Here is an incomplete roundup of the announced visits for just the Big Three quarterbacks, the guys whose fates will shape the rest of the draft.
Johnny Manziel: Raiders, Jaguars, Buccaneers last week, Texans next Monday, Patriots (Patriots!?) last week.
Blake Bortles: Texans Tuesday and/or Wednesday of this week, Jaguars last Thursday, Browns the previous week
Teddy Bridgewater: Two visits with the Vikings last week, one each with the Browns, Buccaneers and Jaguars, plus a Patriots visit.
Just among quarterbacks, the Browns worked out Jimmy Garoppolo, Derek Carr, Keith Wenning and Tom Savage, in addition to Bortles and Bridgewater. Carr also visited the Jaguars, as did Zach Mettenberger and non-quarterbacks like Greg Robinson and Khalil Mack.
We could expand the scope of this conversation to non-quarterbacks, but I don't care, because this is just a list of names with no meaningful context. It's like when my 11-year-old recounts every moment of his travels through the neighborhood -- "Drew wasn't home so I rode to the park and played basketball with David then went to Jaiden's house and played Call of Duty until Reggie's dad took us to the 7-11" -- then neglects to mention that Anthony was lighting bottle rockets with Phillies Blunt and shooting them through his grandmothers window. I only want the facts I can use, thank you.
Can you make any sense of the list above? Do the Patriots think they can, or should, sign Johnny Manziel? Maybe Bill Belichick is trying to determine what former protégé Bill O'Brien would do, you might suggest. C'mon people, he's not Batman. Are the Browns trying to make up their minds between Blake Bortles and Keith Wenning? The Texans' lack of eagerness to interview Bridgewater could signify lack of interest, but visits are often announced hours before (or after) they occur, so one could still happen for the team that has through May 8th to make its first decision. Also, there are two reasons why a team might decline to schedule a pre-draft visit with a player:
- They are certain that they want to draft him or
- They are certain that they do not want to draft him.
That clarifies things nicely.
Pre-draft visits are less of a laughing matter when we consider the case of Brandon Thomas, the former Clemson lineman who tore his ACL during a pre-draft workout with the Saints. Thomas was a collegiate tackle likely to move to guard, a classic mid-round prospect of the type who cannot afford to turn down any or all workout invitations and lacks the sort of talent or resume that guarantees that a team will draft him and wait a year for his recovery. The long, intricate pre-draft visit process has become an extended series of workouts and cross-country trips in which an unpaid potential employee assumes a great deal of personal and professional risk in the name of an ever-expanding example of due diligence taken to illogical extremes.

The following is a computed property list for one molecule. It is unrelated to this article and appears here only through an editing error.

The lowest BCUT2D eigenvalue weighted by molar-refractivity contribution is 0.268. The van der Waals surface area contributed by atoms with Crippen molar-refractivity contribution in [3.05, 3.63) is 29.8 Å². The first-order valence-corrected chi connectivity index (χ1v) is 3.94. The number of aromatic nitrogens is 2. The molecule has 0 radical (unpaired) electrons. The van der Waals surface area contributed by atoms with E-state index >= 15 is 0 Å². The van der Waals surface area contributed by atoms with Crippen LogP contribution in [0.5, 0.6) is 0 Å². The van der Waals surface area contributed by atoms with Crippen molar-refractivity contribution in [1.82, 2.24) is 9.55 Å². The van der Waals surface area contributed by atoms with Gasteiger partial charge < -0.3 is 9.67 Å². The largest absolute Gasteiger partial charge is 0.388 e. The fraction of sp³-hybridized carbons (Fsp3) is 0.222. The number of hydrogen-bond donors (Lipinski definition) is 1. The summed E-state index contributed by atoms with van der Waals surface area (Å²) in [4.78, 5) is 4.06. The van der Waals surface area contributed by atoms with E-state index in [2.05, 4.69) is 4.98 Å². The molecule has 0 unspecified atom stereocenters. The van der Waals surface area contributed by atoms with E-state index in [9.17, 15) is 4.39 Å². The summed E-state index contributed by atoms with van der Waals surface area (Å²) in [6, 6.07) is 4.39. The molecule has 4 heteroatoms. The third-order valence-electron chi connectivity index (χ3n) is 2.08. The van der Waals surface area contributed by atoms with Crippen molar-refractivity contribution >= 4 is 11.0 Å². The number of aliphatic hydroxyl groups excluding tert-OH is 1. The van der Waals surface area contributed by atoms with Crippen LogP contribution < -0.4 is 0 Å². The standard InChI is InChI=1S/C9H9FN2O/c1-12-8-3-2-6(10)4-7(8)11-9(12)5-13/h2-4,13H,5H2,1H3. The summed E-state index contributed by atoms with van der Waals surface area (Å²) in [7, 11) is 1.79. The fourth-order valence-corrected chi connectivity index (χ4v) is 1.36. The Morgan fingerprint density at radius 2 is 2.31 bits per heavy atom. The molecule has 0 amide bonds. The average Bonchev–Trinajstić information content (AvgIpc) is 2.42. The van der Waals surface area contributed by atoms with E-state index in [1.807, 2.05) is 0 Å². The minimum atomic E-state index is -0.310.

Last season, I crunched the numbers and learned that of the 495 widely announced pre-draft visits, only 33 players were drafted by a team they visited, a 6.7% hit rate. Thirteen teams drafted zero of the players they interviewed. Reporting interviews does little but work reporters to exhaustion covering meaningless procedural minutiae. I don't want to put my fellow reporters out of work, but imagine if their time was spent watching last year's game film, college scouting film, in some kind of seminar environment or on some other pursuit that might increase our overall understanding of the sport, instead of just laundry listing travel itineraries. Betcha the NFL offseason could be made far more interesting.
Pro Day Season
Watching live Pro Days on television is the new "watching the Combine." And watching the Combine was once the new "watching the draft." The next step for mega-wonks will be watching collegiate spring red-versus-gold games to flesh out your 2016 draft charts. Many of the games are already televised, so it is time for early adopters to get a move on.
In the meantime, the rest of us watch Pro Days, though the real movers and shakers attend. Russ Lande reported from LSU's Pro Day for Sports on Earth on Thursday, and he was there because there was actual news to report. Zach Mettenberger, who suffered an ACL injury at the end of November, threw 100 passes. As Lande reported, Mettenberger looked understandably rusty but showed that his recovery is progressing. This is a rare example of the proper use of a Pro Day: confirmation that an injured player is rehabbing properly and on schedule to participate in offseason work.